The physical element of a crime, and can be one of three types:
· An act
· State of affairs
Voluntary Nature of the Actus Reus
The actus reus has to be voluntary on the part of the defendant, if the defendant commits the offence under duress or has no control over his actions he has not committed the actus reus. This was defined in Hill v Baxter (1958) where the judge defined examples of situations where the defendant is not in control:
· Driver lost control of his vehicle because he was stung by a swarm of bees
· Reflex action, muscle spasm
· Where somebody pushes a second person and causes them to bump into a third person, this would cause the first pusher to be liable
This is not the case in state of affair cases however.
State of Affairs
These are rare cases where the defendant is still guilty despite the fact that they didn’t act of their accord, as shown in Larsonneur (1933).
Larsonneur (1933) - The defendant had been ordered to leave the UK. She decided to go to Eire, but the Irish police deported her and took her back to the UK. She did not wish to go back and was not doing it voluntarily. When she landed in the UK she was immediately arrested. It did not matter that she had been brought back against her will.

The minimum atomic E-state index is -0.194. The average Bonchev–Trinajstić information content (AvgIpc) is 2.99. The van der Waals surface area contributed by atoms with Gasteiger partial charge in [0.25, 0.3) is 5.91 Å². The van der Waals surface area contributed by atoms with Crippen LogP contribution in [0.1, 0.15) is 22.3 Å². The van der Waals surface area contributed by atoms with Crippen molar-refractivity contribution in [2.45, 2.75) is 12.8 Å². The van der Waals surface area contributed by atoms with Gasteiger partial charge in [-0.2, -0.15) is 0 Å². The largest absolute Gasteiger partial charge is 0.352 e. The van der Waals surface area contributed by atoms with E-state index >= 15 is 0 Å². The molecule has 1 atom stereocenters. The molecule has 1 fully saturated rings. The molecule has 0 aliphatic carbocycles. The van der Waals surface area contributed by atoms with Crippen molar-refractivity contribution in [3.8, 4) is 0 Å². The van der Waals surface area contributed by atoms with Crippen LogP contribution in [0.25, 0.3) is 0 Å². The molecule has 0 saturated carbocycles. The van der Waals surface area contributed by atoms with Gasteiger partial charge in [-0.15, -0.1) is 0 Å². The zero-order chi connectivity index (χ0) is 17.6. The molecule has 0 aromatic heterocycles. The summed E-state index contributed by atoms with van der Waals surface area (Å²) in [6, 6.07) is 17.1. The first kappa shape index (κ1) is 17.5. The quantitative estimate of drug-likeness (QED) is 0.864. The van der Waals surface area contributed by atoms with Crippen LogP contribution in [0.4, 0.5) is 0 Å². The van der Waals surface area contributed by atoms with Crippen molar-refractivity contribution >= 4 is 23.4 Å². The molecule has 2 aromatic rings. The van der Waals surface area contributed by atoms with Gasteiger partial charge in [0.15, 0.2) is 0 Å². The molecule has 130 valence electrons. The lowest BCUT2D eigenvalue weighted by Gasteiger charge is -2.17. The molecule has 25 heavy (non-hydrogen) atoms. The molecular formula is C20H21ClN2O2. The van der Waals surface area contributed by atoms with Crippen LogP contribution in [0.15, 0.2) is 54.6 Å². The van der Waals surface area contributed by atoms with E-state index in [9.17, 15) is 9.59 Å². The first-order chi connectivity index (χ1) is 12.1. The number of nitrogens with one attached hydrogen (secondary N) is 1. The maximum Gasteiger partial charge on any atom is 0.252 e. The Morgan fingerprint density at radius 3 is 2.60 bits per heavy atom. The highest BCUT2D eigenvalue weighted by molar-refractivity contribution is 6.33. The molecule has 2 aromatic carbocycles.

Omissions as Actus Reus
As a general rule, an omission cannot count as actus reus, this is because in UK law we do not have a Good Samaritan act like they do in other countries such as France.
· Enables the courts to easily charge for an omission, this happened when Princess Diana died and the French courts threated to charge the journalists for not helping
· A rouge pretends to be seriously hurt in order to lure strangers in to then rob them
· A risk that an untrained person may cause more harm
· What is an ‘emergency situation
· If several people witness an incident, do they all have to help
· Do people have to put themselves at risk in order to satisfy this legislation
There are situations where an omission can be sufficient actus reus, this is the case where the defendant owed the victim a duty of care. There are six ways that a duty of care can be owed:
· Statutory duty, s1 of the Children and Young Persons Act 1933
· Contractual duty, Pittwood (1902)
· Duty because of a relationship, Gibbons & Proctor (1918)
· Official position, Dytham (1979)
· If a duty has been assumed voluntarily, Stone & Dobinson (1977)
· When a defendant has set into chain a motion of events, Miller (1983), Santana-Bermudez (2003)
Nearly all omissions cases involve murder or gross negligence manslaughter or arson as the…